• A guide or information sheet is distributed in advance of events that promotes the acceptability of partials, explains how merit badges can be finished after events, lists merit badge prerequisites, and provides other helpful information that will establish realistic expectations for the number of merit badges that can be earned at an event.
• Merit badge counselors are known to be registered and approved.
• Any guest experts or guest speakers, or others assisting who are not registered and approved as merit badge counselors, do not accept the responsibilities of, or behave as, merit badge counselors, either at a group instructional event or at any other time. Their service is temporary, not ongoing. • Counselors agree to sign off only requirements that Scouts have actually and personally completed.
• Counselors agree not to assume that stated prerequisites for an event have been completed without some level of evidence that the work has been done. Pictures and letters from other merit badge counselors or unit leaders are the best form of prerequisite documentation when the actual work done cannot be brought to the camp or site of the merit badge event.
• There is a mechanism for unit leaders or others to report concerns to a council advancement committee on summer camp merit badge programs, group instructional events, and any other merit badge counseling issues— especially in instances where it is believed BSA procedures are not followed. See 'Reporting Merit Badge Counseling Concerns,' 11.1.0.0." STATUS: ROUTINELY  IGNORED BY SCOUT EXECUTIVES IN WHOLE OR IN PART.
Edited by TAHAWK

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My hypothesis is the that ailment - parents and scouts shopping for a camp based on the MBs they offer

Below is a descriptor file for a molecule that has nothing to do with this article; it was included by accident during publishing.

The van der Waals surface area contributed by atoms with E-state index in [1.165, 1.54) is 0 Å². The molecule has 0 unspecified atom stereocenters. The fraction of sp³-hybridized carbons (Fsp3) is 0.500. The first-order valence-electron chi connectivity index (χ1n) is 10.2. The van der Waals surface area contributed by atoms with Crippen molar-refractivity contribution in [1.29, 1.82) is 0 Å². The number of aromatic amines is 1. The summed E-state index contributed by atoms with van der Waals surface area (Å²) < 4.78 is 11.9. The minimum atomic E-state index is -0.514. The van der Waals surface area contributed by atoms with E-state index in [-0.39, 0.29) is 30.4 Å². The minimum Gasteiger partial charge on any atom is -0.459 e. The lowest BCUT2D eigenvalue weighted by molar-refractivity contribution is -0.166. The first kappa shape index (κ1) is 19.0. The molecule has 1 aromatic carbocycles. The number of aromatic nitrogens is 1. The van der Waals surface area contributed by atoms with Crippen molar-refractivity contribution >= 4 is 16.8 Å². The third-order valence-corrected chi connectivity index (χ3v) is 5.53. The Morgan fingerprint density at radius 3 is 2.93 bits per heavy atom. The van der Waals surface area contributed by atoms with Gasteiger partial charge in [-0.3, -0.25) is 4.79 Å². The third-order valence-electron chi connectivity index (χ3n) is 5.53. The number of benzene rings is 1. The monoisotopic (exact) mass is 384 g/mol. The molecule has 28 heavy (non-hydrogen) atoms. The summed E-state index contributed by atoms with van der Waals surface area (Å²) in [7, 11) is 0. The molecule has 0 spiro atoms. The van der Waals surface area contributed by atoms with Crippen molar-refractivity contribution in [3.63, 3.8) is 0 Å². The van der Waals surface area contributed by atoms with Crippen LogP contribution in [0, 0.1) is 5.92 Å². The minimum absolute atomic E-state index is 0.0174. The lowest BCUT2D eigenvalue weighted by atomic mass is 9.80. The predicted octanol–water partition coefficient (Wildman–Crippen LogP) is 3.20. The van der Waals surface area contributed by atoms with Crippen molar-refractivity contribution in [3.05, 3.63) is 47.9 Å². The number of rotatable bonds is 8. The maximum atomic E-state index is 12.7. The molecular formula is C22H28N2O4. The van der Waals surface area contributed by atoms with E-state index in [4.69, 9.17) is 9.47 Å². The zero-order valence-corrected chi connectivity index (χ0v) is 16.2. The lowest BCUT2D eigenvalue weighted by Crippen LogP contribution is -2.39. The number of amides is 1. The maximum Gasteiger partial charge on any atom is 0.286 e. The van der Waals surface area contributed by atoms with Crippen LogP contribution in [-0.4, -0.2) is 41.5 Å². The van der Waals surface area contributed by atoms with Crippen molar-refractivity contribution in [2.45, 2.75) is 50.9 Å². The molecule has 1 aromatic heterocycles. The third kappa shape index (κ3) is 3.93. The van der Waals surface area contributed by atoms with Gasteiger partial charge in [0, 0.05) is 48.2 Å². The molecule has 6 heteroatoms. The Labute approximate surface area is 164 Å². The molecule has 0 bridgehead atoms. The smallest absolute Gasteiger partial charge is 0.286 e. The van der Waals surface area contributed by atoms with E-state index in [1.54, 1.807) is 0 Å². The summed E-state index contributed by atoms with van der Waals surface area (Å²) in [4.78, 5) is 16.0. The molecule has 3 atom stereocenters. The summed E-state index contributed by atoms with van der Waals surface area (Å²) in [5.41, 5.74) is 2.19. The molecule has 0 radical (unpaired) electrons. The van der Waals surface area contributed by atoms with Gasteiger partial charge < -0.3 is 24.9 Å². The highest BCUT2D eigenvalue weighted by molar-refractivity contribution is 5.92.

In our troop, parents have zero say on where summer camp will be.  The scouts are supposed to make that decision but in reality leadership strongly influences the decision making process.

 

My personal favorite solution is to go the Cub Scout camp route and offer activities rather than formal classes. On Cub camp staff, we didn't sign off on anything, as that was Akela's job. We just ran fun stuff. Boy Scout camps could do the same thing. Instead of Cooking MB class, they do sessions on various types of cooking - Dutch oven, backpacking stove, freezer bag. Instead of Kayaking and Rowing and Canoeing, there's instructional boating and open boating periods. Instead of Environmental Science, there are structured observation hikes and guided experiments on certain subjects.

Don't know if it would work but I really like this idea.  The scouts would still be accomplishing their requirements and hopefully have more fun in a less structured setting.  They would just need to meet with a local badge counselor willing to sign off on things they did at camp.

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I agree with what you have.  I sat in an out-of-council meeting in another part of my state a year ago and heard a leader (not sure of title) discussing this same issue.  It seems that everyone is aware of the problem but doesn't want to fix it or is afraid to.  It's been mentioned on this site plenty of times.

 

Below are a few random thoughts that are on more of a personal and parental level.  They may not address your thesis directly but maybe they will offer a different perspective.  I would guess that camps can feel pressure to provide more completed badges based on the below.

: